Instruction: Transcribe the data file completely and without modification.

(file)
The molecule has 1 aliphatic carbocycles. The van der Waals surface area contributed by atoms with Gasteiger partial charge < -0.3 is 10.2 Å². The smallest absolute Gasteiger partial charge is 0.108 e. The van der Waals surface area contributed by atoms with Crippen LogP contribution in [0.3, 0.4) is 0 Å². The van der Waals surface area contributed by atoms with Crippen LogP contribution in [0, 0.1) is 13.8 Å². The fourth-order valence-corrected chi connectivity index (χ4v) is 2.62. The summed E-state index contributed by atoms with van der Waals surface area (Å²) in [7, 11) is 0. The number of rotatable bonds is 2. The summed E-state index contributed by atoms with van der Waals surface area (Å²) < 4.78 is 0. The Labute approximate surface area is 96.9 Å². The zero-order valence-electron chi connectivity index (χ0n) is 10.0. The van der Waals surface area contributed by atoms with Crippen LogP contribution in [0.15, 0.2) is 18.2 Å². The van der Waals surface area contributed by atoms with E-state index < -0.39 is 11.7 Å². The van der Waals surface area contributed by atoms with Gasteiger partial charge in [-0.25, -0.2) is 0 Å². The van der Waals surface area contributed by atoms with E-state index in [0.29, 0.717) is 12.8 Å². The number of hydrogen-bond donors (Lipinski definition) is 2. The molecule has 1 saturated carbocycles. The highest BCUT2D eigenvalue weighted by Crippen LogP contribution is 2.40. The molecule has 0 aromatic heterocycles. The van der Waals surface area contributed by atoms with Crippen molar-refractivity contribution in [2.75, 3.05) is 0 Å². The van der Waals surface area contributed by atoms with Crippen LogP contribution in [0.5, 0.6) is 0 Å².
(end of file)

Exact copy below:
The molecule has 1 aliphatic carbocycles. The van der Waals surface area contributed by atoms with Gasteiger partial charge < -0.3 is 10.2 Å². The smallest absolute Gasteiger partial charge is 0.108 e. The van der Waals surface area contributed by atoms with Crippen LogP contribution in [0.3, 0.4) is 0 Å². The van der Waals surface area contributed by atoms with Crippen LogP contribution in [0, 0.1) is 13.8 Å². The fourth-order valence-corrected chi connectivity index (χ4v) is 2.62. The summed E-state index contributed by atoms with van der Waals surface area (Å²) in [7, 11) is 0. The number of rotatable bonds is 2. The summed E-state index contributed by atoms with van der Waals surface area (Å²) < 4.78 is 0. The Labute approximate surface area is 96.9 Å². The zero-order valence-electron chi connectivity index (χ0n) is 10.0. The van der Waals surface area contributed by atoms with Crippen LogP contribution in [0.15, 0.2) is 18.2 Å². The van der Waals surface area contributed by atoms with E-state index < -0.39 is 11.7 Å². The van der Waals surface area contributed by atoms with Gasteiger partial charge in [-0.25, -0.2) is 0 Å². The van der Waals surface area contributed by atoms with E-state index in [0.29, 0.717) is 12.8 Å². The number of hydrogen-bond donors (Lipinski definition) is 2. The molecule has 1 saturated carbocycles. The highest BCUT2D eigenvalue weighted by Crippen LogP contribution is 2.40. The molecule has 0 aromatic heterocycles. The van der Waals surface area contributed by atoms with Crippen molar-refractivity contribution in [2.75, 3.05) is 0 Å². The van der Waals surface area contributed by atoms with Crippen LogP contribution in [0.5, 0.6) is 0 Å².